‘Justice League’ makes DC Comics proud

LAPACAZO SANDOVAL | 11/23/2017, midnight
Director Zack Synder’s “Justice League” is more than just a watchable superhero movie.
"Justice League"

Director Zack Synder’s “Justice League” is more than just a watchable superhero movie. It’s actually rather good. Much of that credit goes to the addition of a few fresh faces, including the iconic Wonder Woman, who is not mere eye candy.

A quick rewind. In the last movie, Superman (Henry Cavill) seemed dead, but any die-hard fan of the entire superhero genre knows better. Of course he’s alive and kicking in this one, and naturally, the group of superheroes needs to get together to fight evil. That’s how good versus evil always works.

Following his gut instincts which tell him trouble is just around the proverbial corner, Batman, aka Bruce Wayne, played by Ben Affleck, steps up to lead the adventure. He’s the host with the coolest gadgets, the hyped hideout and let us not forget his uber-efficient butler (Jeremy Irons as Alfred). Batman looks sleek and mean with rippling muscles clearly accenting his bat suit. This story hints at a possible failed love affair with Wonder Woman, aka Diana Prince (Gal Gadot), the most logical reason for him stammering like a love-struck teenager. She’s not really noticing the wealthy besotted superhero—she’s a career girl, after all.

Romance is not what “Justice League” is about; the theme is solidarity. The film devotes a lot of time piecing together its newest parts: Aquaman, aka Arthur Curry (Jason Momoa), an underwater superhero; the Flash, aka Barry Allen (Ezra Miller), a character familiar with lightning; and Cyborg, aka Victor Stone (Ray Fisher), a machine man built from metal and interesting layers.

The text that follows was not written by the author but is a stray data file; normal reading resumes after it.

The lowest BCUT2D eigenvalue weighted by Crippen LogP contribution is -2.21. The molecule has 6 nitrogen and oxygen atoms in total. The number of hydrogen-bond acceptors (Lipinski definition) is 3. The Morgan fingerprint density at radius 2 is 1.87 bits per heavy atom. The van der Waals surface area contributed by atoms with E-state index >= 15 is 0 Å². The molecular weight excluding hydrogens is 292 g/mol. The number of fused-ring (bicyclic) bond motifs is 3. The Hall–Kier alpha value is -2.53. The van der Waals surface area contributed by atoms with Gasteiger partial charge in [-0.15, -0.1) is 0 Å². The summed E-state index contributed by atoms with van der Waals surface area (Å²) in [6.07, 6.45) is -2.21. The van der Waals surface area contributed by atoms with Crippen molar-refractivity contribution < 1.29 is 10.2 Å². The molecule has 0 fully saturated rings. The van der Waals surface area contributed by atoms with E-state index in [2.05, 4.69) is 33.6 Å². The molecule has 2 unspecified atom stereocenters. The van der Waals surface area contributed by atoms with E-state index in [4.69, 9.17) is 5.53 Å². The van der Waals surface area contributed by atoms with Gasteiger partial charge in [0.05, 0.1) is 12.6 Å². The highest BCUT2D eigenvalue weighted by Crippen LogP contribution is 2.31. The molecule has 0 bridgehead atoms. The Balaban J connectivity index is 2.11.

When the movie opens, the world is deep in mourning for Superman, and that includes Lois Lane (Amy Adams). It’s always darkest before the dawn because that’s how these movies work best, leading Batman and Wonder Woman to round up the gang. There is real cinematic joy in the introductions of the three newcomers, their quirky back stories demonstrating their superpowers.

The movie finds its groove when the gang comes together. This time, Batman doesn’t have the best lines—the comedy belongs to the Flash. It’s hard to keep your eyes off Aquaman (Momoa from “Game of Thrones”) because he’s so handsome and so tall he almost makes you believe in superheroes in real life. Plus, Aquaman knows how to mix the drama and the comedy, perfectly. Cyborg is the type of superhero who has been partly welded together from scraps and who represents every underdog in the world. The hoodie that he sometimes wears brings to mind Trayvon Martin, and this imagery imparts a larger meaning that the movie and the character have yet to explore.

Snyder feels very comfortable with his characters and their world, and to that end, he welcomes the audience. In these dark times of which we are all living, it’s almost the patriotic thing to do, to give us hope that evil will be defeated by good. In this prickly political atmosphere, where hate and indifference are both practiced and encouraged by the president of the United States of America, we need to find the humor and laugh right in the face of darkness. Ha! The innocent need justice, and it’s nice to dream that for two hours maybe, just maybe, we might all get a taste of the “Justice League.”